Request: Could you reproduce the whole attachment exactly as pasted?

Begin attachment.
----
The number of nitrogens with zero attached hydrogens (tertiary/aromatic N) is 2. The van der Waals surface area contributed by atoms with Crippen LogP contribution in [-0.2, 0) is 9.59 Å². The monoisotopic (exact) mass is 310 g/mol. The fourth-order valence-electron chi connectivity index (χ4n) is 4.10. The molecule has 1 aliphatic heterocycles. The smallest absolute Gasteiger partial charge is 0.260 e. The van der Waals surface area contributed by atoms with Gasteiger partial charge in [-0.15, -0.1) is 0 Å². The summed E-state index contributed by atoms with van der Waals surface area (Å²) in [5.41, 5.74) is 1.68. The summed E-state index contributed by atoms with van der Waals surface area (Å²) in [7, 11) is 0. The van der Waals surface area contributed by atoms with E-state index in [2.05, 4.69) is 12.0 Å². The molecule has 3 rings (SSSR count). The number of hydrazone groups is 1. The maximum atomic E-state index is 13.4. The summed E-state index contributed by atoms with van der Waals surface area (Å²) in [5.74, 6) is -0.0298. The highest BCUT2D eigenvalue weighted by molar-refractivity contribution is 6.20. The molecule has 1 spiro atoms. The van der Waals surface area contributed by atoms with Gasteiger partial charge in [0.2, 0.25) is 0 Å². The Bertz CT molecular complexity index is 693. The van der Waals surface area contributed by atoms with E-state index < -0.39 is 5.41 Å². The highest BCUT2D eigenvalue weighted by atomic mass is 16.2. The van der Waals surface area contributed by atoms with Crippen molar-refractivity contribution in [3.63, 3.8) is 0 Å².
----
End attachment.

The number of nitrogens with zero attached hydrogens (tertiary/aromatic N) is 2. The van der Waals surface area contributed by atoms with Crippen LogP contribution in [-0.2, 0) is 9.59 Å². The monoisotopic (exact) mass is 310 g/mol. The fourth-order valence-electron chi connectivity index (χ4n) is 4.10. The molecule has 1 aliphatic heterocycles. The smallest absolute Gasteiger partial charge is 0.260 e. The van der Waals surface area contributed by atoms with Gasteiger partial charge in [-0.15, -0.1) is 0 Å². The summed E-state index contributed by atoms with van der Waals surface area (Å²) in [5.41, 5.74) is 1.68. The summed E-state index contributed by atoms with van der Waals surface area (Å²) in [7, 11) is 0. The van der Waals surface area contributed by atoms with E-state index in [2.05, 4.69) is 12.0 Å². The molecule has 3 rings (SSSR count). The number of hydrazone groups is 1. The maximum atomic E-state index is 13.4. The summed E-state index contributed by atoms with van der Waals surface area (Å²) in [5.74, 6) is -0.0298. The highest BCUT2D eigenvalue weighted by molar-refractivity contribution is 6.20. The molecule has 1 spiro atoms. The van der Waals surface area contributed by atoms with Gasteiger partial charge in [0.2, 0.25) is 0 Å². The Bertz CT molecular complexity index is 693. The van der Waals surface area contributed by atoms with E-state index < -0.39 is 5.41 Å². The highest BCUT2D eigenvalue weighted by atomic mass is 16.2. The van der Waals surface area contributed by atoms with Crippen molar-refractivity contribution in [3.63, 3.8) is 0 Å².